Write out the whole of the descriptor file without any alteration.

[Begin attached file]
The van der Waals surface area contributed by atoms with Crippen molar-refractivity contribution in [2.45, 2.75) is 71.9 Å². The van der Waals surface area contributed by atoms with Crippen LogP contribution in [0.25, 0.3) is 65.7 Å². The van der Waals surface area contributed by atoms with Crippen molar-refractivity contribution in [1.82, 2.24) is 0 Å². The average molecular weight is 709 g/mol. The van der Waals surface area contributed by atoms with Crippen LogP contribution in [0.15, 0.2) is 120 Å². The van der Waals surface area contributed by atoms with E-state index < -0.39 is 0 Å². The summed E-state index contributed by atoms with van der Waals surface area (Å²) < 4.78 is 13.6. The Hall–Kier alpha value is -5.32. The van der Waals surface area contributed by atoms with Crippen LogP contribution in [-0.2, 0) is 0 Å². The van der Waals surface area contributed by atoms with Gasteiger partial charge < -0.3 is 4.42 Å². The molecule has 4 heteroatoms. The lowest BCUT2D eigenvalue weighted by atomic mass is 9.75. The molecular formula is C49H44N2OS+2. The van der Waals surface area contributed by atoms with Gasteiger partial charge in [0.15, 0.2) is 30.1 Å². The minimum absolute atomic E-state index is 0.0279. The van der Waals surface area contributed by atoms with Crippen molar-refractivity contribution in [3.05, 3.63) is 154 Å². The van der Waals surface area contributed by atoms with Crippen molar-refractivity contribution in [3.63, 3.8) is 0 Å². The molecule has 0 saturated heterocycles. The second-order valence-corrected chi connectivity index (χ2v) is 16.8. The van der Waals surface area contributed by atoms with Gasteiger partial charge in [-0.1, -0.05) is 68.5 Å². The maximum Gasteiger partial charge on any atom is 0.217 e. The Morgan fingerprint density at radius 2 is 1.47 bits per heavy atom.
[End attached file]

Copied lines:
The van der Waals surface area contributed by atoms with Crippen molar-refractivity contribution in [2.45, 2.75) is 71.9 Å². The van der Waals surface area contributed by atoms with Crippen LogP contribution in [0.25, 0.3) is 65.7 Å². The van der Waals surface area contributed by atoms with Crippen molar-refractivity contribution in [1.82, 2.24) is 0 Å². The average molecular weight is 709 g/mol. The van der Waals surface area contributed by atoms with Crippen LogP contribution in [0.15, 0.2) is 120 Å². The van der Waals surface area contributed by atoms with E-state index < -0.39 is 0 Å². The summed E-state index contributed by atoms with van der Waals surface area (Å²) < 4.78 is 13.6. The Hall–Kier alpha value is -5.32. The van der Waals surface area contributed by atoms with Crippen LogP contribution in [-0.2, 0) is 0 Å². The van der Waals surface area contributed by atoms with Gasteiger partial charge < -0.3 is 4.42 Å². The molecule has 4 heteroatoms. The lowest BCUT2D eigenvalue weighted by atomic mass is 9.75. The molecular formula is C49H44N2OS+2. The van der Waals surface area contributed by atoms with Gasteiger partial charge in [0.15, 0.2) is 30.1 Å². The minimum absolute atomic E-state index is 0.0279. The van der Waals surface area contributed by atoms with Crippen molar-refractivity contribution in [3.05, 3.63) is 154 Å². The van der Waals surface area contributed by atoms with Crippen molar-refractivity contribution in [3.63, 3.8) is 0 Å². The molecule has 0 saturated heterocycles. The second-order valence-corrected chi connectivity index (χ2v) is 16.8. The van der Waals surface area contributed by atoms with Gasteiger partial charge in [-0.1, -0.05) is 68.5 Å². The maximum Gasteiger partial charge on any atom is 0.217 e. The Morgan fingerprint density at radius 2 is 1.47 bits per heavy atom.